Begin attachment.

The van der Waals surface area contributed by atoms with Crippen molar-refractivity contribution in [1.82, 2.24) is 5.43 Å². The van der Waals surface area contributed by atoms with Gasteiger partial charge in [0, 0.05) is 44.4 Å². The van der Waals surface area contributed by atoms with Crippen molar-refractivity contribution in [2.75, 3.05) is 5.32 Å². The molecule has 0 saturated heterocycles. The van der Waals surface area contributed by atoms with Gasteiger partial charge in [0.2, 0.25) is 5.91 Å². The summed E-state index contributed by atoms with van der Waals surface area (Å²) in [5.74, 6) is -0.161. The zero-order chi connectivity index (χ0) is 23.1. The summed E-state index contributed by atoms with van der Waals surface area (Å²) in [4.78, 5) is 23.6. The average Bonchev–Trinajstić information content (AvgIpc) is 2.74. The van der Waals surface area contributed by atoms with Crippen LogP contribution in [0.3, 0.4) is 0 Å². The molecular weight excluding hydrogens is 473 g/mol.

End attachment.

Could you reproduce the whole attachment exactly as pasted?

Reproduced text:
The van der Waals surface area contributed by atoms with Crippen molar-refractivity contribution in [1.82, 2.24) is 5.43 Å². The van der Waals surface area contributed by atoms with Gasteiger partial charge in [0, 0.05) is 44.4 Å². The van der Waals surface area contributed by atoms with Crippen molar-refractivity contribution in [2.75, 3.05) is 5.32 Å². The molecule has 0 saturated heterocycles. The van der Waals surface area contributed by atoms with Gasteiger partial charge in [0.2, 0.25) is 5.91 Å². The summed E-state index contributed by atoms with van der Waals surface area (Å²) in [5.74, 6) is -0.161. The zero-order chi connectivity index (χ0) is 23.1. The summed E-state index contributed by atoms with van der Waals surface area (Å²) in [4.78, 5) is 23.6. The average Bonchev–Trinajstić information content (AvgIpc) is 2.74. The van der Waals surface area contributed by atoms with Crippen LogP contribution in [0.3, 0.4) is 0 Å². The molecular weight excluding hydrogens is 473 g/mol.